June 5 - The group, which has claimed credit for a prior
attack on Sony's systems, posted what appeared to be Sony BMG network
maps from a New York city office and what they said was 54 megabytes of
Sony developer source code.
June 6 - Sony Corp has once again fallen victim to a hacking attack. The latest site under Sony's ownership to get hit was Sony Music Brazil.
I expect more to come.
Dear Buzz Gang and Crew,
With so many Sony hack attacks occurring, it is actually hard to remember when all of this started. I decided to place the most current and update-to-date timeline showing all of the activity surrounding the Sony hacks and attacks that have occurred. Links & sources are below.
Any updates that you may have or wish to contribute are welcomed.
Late 2009: George Hotz, a hacker also known as "geohot" online,
announces his intention to "jailbreak" the PlayStation 3. He aims to
circumvent copyright controls to allow the console to run unauthorized
March 2010: Sony angers some PlayStation 3 owners by removing an option
on the PlayStation 3 to install another operating system. The move give the
quest to jailbreak the console greater impetus.
2 January 2011: George Hotz publishes codes online that allow any
PlayStation 3 owner to jailbreak their machine.
11 January: Sony sues George Hotz and asks for a restraining order to
stop him distributing his jailbreaking software to more PlayStation owners.
It claims he has "enable[d] use or playing of illegal copies of PlayStation
3 video games on the PS3 system".
14 January: George Hotz denies his work supports piracy, saying: "I
made a specific effort while I was working on this to try and enable
home-brewing without enabling things I don't support, like piracy."
2 April: Anonymous, the online activist collective, begins Operation:
Sony, a series of denial of service attacks on Sony websites that it says
are in defense of free speech.
April 4 (Monday) - Hacker group Anonymous targets Sony for denial of service attacks, in retaliation for Sony legal action against George Hotz (aka "GeoHot") and Graf_Chokolo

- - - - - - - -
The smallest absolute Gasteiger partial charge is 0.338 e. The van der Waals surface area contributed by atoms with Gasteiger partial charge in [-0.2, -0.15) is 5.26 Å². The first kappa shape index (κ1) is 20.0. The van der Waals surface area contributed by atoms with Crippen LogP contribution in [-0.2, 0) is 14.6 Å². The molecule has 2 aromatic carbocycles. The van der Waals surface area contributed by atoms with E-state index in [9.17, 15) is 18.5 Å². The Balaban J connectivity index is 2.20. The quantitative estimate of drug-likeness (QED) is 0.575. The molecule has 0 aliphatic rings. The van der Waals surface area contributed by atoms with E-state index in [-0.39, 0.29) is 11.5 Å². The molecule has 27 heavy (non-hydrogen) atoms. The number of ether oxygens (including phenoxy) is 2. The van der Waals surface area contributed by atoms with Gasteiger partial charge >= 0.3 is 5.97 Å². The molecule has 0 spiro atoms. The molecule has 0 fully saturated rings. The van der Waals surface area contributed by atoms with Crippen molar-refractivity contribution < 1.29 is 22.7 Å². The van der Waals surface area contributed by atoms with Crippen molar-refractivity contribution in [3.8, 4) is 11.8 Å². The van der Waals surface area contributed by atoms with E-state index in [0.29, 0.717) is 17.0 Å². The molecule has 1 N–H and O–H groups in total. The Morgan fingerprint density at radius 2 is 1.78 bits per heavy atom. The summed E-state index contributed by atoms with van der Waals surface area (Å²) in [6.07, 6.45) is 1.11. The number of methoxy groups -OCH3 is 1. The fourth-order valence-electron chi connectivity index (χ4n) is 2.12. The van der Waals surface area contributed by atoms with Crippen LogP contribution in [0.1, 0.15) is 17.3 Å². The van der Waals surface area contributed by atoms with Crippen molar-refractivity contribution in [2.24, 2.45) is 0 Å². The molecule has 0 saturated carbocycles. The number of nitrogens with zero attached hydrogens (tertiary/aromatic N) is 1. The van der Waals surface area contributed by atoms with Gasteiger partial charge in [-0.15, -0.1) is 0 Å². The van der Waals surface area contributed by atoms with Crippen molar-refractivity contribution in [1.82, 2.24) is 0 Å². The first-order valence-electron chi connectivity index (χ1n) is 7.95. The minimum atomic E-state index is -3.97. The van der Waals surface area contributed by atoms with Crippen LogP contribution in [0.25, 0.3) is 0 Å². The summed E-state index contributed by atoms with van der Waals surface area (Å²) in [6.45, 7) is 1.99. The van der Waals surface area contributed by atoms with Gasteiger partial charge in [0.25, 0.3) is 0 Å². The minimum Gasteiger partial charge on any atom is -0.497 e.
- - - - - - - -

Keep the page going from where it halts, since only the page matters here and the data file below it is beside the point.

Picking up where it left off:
April 7 (Thursday) - Anonymous halts attacks, apologizes for inconveniencing users, and acknowledges diverse points of view within hacker group
11 April: Sony announces the case has been settled out of court and
that George Hotz has agreed to take down his website.
13 April: Anonymous says it will intensify its attacks and calls for a
day of protest on 16 April. "In the eyes of the law, the case is closed, for
Anonymous it is just beginning? prepare for the biggest attack you have ever
witnessed, Anonymous style," it says in a video message.
16 April: Hackers break in to Sony Online Entertainment, the firms PC
gaming service and steal 25 million users' personal details. Around 23,400
European users' credit card or direct debit details may also have been taken.
17 April: Hackers break in to the PlayStation Network and steal 77
million users' personal details.
April 19 (Tuesday, 4:15 pm PDT) - Sony
Network Entertainment America network team notices unauthorized
activity due to unscheduled server reboots; team begins running logs to
20 April: Sony shuts down the PlayStation Network, publicly citing
April 21 (Thursday) - Sony retains a second security and forensic consulting firm; Sony issues a statement suggesting the network could be down for "a day or two"
April 22 (Friday) - Sony
Computer Entertainment America general counsel provides FBI with
information about the intrusion; network team finishes mirroring 9 of
the 10 suspected servers; Sony issues a statement admitting an "external intrusion"